There’s one final detail about this algorithm: where does the simulated experiences come from or, in other words, what is the “model”? In Dyna-Q, as the agent interacts with the environment, the agent also learns the model. For simplicity, Dyna-Q implements model-learning in an almost trivial way, as simply caching the results of each transition. Thus, after each one-step transition in the environment, the agent saves the results of this transition in a big matrix, and consults that matrix during each of the planning steps. Obviously, this model-learning strategy only makes sense if the world is deterministic (so that each state-action pair always leads to the same state and reward), and this is the setting of the exercise below. However, even this simple setting can already highlight one of Dyna-Q major strengths: the fact that the planning is done at the same time as the agent interacts with the environment, which means that new information gained from the interaction may change the model and thereby interact with planning in potentially interesting ways.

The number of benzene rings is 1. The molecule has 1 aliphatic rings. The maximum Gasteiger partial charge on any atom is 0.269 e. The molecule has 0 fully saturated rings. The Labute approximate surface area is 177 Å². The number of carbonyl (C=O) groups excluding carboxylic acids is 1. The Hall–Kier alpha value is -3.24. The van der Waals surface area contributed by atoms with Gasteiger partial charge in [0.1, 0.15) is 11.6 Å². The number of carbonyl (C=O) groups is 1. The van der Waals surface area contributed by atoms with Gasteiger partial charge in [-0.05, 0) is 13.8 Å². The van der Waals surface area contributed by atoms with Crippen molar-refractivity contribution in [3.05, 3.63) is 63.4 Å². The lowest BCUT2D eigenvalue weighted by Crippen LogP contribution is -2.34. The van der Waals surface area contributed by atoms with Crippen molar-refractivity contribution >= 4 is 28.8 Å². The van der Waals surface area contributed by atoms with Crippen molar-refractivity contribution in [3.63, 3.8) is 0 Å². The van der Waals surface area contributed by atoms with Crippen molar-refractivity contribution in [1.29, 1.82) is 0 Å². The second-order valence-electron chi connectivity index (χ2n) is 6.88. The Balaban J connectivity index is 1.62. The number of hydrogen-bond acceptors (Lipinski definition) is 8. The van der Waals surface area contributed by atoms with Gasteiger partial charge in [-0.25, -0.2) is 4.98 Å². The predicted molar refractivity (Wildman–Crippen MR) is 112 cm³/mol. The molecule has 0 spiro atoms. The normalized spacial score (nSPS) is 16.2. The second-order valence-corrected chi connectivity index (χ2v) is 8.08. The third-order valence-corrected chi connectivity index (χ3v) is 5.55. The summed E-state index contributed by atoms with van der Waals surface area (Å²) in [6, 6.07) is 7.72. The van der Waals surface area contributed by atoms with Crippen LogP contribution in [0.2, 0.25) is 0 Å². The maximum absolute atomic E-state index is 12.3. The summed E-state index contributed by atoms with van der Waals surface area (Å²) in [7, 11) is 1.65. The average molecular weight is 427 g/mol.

Since you already implemented Q-learning in the previous tutorial, we will focus here on the extensions new to Dyna-Q: the model update step and the planning step. For reference, here’s the Dyna-Q algorithm that you will help implement:


TABULAR DYNA-Q

Initialize \(Q(s,a)\) and \(Model(s,a)\) for all \(s \in S\) and \(a \in A\).

Loop forever:

(a) \(S\) ← current (nonterminal) state
(b) \(A\)\(\epsilon\)-greedy\((S,Q)\)
(c) Take action \(A\); observe resultant reward, \(R\), and state, \(S'\)
(d) \(Q(S,A)\)\(Q(S,A) + \alpha \left[R + \gamma \max_{a} Q(S',a) - Q(S,A)\right]\)
(e) \(Model(S,A)\)\(R,S'\) (assuming deterministic environment)
(f) Loop repeat \(k\) times:

\(S\) ← random previously observed state
\(A\) ← random action previously taken in \(S\)
\(R,S'\)\(Model(S,A)\)
\(Q(S,A)\)\(Q(S,A) + \alpha \left[R + \gamma \max_{a} Q(S',a) - Q(S,A)\right]\)


Coding Exercise 2.1: Dyna-Q Model Update

In this exercise you will implement the model update portion of the Dyna-Q algorithm. More specifically, after each action that the agent executes in the world, we need to update our model to remember what reward and next state we last experienced for the given state-action pair.